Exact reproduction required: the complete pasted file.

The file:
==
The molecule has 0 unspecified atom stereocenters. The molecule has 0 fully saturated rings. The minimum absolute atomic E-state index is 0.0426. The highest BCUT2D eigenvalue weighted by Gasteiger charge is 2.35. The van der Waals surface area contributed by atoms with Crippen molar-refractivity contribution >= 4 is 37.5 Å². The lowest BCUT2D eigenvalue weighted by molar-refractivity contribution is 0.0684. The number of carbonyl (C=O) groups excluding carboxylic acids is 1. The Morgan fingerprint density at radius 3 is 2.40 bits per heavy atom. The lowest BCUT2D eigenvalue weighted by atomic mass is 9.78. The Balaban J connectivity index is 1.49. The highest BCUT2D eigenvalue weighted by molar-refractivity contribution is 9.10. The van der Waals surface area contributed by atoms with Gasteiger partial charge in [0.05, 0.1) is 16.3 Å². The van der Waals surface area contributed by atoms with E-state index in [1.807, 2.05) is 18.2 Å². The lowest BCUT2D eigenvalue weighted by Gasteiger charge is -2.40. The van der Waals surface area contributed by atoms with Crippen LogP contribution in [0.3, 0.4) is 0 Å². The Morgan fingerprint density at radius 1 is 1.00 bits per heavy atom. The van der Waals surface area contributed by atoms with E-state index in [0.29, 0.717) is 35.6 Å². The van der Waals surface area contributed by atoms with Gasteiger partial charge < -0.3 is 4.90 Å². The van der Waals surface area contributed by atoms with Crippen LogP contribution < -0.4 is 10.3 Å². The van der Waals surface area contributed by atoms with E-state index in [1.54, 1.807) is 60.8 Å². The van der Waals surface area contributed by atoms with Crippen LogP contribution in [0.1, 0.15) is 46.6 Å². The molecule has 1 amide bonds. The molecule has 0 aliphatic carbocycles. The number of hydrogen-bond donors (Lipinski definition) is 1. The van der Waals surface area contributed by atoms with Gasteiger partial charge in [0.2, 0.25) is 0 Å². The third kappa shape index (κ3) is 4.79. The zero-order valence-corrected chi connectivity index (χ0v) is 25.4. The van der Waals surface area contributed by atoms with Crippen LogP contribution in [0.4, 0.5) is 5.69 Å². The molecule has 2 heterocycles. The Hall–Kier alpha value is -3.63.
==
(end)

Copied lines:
The molecule has 0 unspecified atom stereocenters. The molecule has 0 fully saturated rings. The minimum absolute atomic E-state index is 0.0426. The highest BCUT2D eigenvalue weighted by Gasteiger charge is 2.35. The van der Waals surface area contributed by atoms with Crippen molar-refractivity contribution >= 4 is 37.5 Å². The lowest BCUT2D eigenvalue weighted by molar-refractivity contribution is 0.0684. The number of carbonyl (C=O) groups excluding carboxylic acids is 1. The Morgan fingerprint density at radius 3 is 2.40 bits per heavy atom. The lowest BCUT2D eigenvalue weighted by atomic mass is 9.78. The Balaban J connectivity index is 1.49. The highest BCUT2D eigenvalue weighted by molar-refractivity contribution is 9.10. The van der Waals surface area contributed by atoms with Gasteiger partial charge in [0.05, 0.1) is 16.3 Å². The van der Waals surface area contributed by atoms with E-state index in [1.807, 2.05) is 18.2 Å². The lowest BCUT2D eigenvalue weighted by Gasteiger charge is -2.40. The van der Waals surface area contributed by atoms with Crippen LogP contribution in [0.3, 0.4) is 0 Å². The Morgan fingerprint density at radius 1 is 1.00 bits per heavy atom. The van der Waals surface area contributed by atoms with E-state index in [0.29, 0.717) is 35.6 Å². The van der Waals surface area contributed by atoms with Gasteiger partial charge < -0.3 is 4.90 Å². The van der Waals surface area contributed by atoms with Crippen LogP contribution < -0.4 is 10.3 Å². The van der Waals surface area contributed by atoms with E-state index in [1.54, 1.807) is 60.8 Å². The van der Waals surface area contributed by atoms with Crippen LogP contribution in [0.1, 0.15) is 46.6 Å². The molecule has 1 amide bonds. The molecule has 0 aliphatic carbocycles. The number of hydrogen-bond donors (Lipinski definition) is 1. The van der Waals surface area contributed by atoms with Gasteiger partial charge in [0.2, 0.25) is 0 Å². The third kappa shape index (κ3) is 4.79. The zero-order valence-corrected chi connectivity index (χ0v) is 25.4. The van der Waals surface area contributed by atoms with Crippen LogP contribution in [0.4, 0.5) is 5.69 Å². The molecule has 2 heterocycles. The Hall–Kier alpha value is -3.63.